1. pH METER DESIGN AND WORKING
2. • A pH meter provides a value as to how acidic or alkaline a liquid is. The basic principle of the pH meter is to measure the concentration of hydrogen ions. Acids dissolve in water forming positively charged hydrogen ions (H+). The greater this concentration of hydrogen ions, the stronger the acid is. Similarly alkali or bases dissolve in water forming negatively charged hydrogen ions (OH-). The stronger a base is the higher the concentration of negatively charged hydrogen ions there are. The amount of these hydrogen ions present solution is dissolved in some amount of water determines the pH. • A pH value of 7 indicates a neutral solution. Pure water should have a pH value of 7. Now pH values less than 7 indicate an acidic solution while a pH value greater than 7 will indicate an alkaline solution. A solution with pH value of 1 is highly acidic and a solution of pH value of 14 is highly alkaline. WHAT IS pH??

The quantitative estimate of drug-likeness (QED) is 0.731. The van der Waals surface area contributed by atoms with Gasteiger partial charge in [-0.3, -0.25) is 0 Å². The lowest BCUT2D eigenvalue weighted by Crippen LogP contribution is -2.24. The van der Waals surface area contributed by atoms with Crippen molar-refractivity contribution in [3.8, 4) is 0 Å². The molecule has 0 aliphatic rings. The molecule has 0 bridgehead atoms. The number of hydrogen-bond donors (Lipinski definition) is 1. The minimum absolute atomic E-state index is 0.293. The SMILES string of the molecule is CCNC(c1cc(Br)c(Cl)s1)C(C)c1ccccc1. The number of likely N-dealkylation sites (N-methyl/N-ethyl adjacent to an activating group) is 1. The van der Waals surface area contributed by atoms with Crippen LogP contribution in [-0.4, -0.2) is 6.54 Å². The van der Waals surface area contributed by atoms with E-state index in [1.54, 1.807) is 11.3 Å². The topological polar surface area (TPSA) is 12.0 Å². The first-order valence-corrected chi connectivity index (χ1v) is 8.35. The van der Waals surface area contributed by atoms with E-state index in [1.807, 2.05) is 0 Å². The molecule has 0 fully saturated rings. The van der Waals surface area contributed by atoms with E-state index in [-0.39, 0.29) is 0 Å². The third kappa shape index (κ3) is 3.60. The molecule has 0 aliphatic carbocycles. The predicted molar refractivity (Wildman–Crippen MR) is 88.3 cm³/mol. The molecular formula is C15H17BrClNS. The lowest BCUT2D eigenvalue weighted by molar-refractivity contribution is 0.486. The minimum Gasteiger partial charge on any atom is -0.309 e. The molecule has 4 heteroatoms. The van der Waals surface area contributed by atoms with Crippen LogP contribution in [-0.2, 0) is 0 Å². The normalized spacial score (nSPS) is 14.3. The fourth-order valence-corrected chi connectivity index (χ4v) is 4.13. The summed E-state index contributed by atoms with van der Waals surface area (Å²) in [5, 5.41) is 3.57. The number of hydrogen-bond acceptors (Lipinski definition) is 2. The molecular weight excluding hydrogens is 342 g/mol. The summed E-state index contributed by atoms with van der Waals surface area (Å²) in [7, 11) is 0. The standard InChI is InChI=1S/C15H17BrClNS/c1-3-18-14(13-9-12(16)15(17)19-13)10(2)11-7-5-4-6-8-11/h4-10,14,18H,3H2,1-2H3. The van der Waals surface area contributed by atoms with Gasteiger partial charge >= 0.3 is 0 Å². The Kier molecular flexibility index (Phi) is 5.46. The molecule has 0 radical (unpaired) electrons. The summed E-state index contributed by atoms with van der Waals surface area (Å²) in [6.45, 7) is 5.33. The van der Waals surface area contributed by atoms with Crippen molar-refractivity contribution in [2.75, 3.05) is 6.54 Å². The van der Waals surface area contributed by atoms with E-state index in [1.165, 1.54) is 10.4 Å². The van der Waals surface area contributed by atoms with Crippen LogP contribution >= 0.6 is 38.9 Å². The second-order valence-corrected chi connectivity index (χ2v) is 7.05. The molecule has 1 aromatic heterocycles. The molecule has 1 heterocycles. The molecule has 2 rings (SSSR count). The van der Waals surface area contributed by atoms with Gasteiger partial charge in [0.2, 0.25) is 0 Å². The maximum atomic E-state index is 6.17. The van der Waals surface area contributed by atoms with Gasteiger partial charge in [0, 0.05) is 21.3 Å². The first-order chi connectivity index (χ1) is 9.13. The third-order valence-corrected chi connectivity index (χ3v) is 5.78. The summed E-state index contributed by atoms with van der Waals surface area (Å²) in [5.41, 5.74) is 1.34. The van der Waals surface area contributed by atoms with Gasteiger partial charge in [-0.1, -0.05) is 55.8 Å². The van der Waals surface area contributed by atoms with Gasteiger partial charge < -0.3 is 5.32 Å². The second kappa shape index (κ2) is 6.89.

3. • A pH meter will be made up of a probe, which itself is made up of two electrodes. This probe passes electrical signals to a meter which displays the reading in pH units. The glass probe has two electrodes because one is a glass sensor electrode and the other is a reference electrode. Some pH meters do have two separate probes in which case one would be the sensor electrode and the other the reference point. • Both electrodes are hollow bulbs containing a potassium chloride solution with a silver chloride wire suspended into it. The glass sensing electrode has a bulb made up of a very special glass coated with silica and metal salts. This glass sensing electrode measures the pH as the concentration of hydrogen ions surrounding the tip of the thin walled glass bulb. The reference electrode has a bulb made up of a non-conductive glass or plastic. • When one metal is brought in contact with another, a voltage difference occurs due to their differences in electron mobility. Similar is the case with two liquids. A pH meter measures essentially the electro-chemical potential between a known liquid inside the glass electrode (membrane) and an unknown liquid outside. Because the thin glass bulb allows mainly the agile and small hydrogen ions to interact with the glass, the glass electrode measures the electro-chemical potential of hydrogen ions or the potential of hydrogen. To complete the electrical circuit, also a reference electrode is needed. BASIC PRINCIPLE OF A pH METER GLASS BULB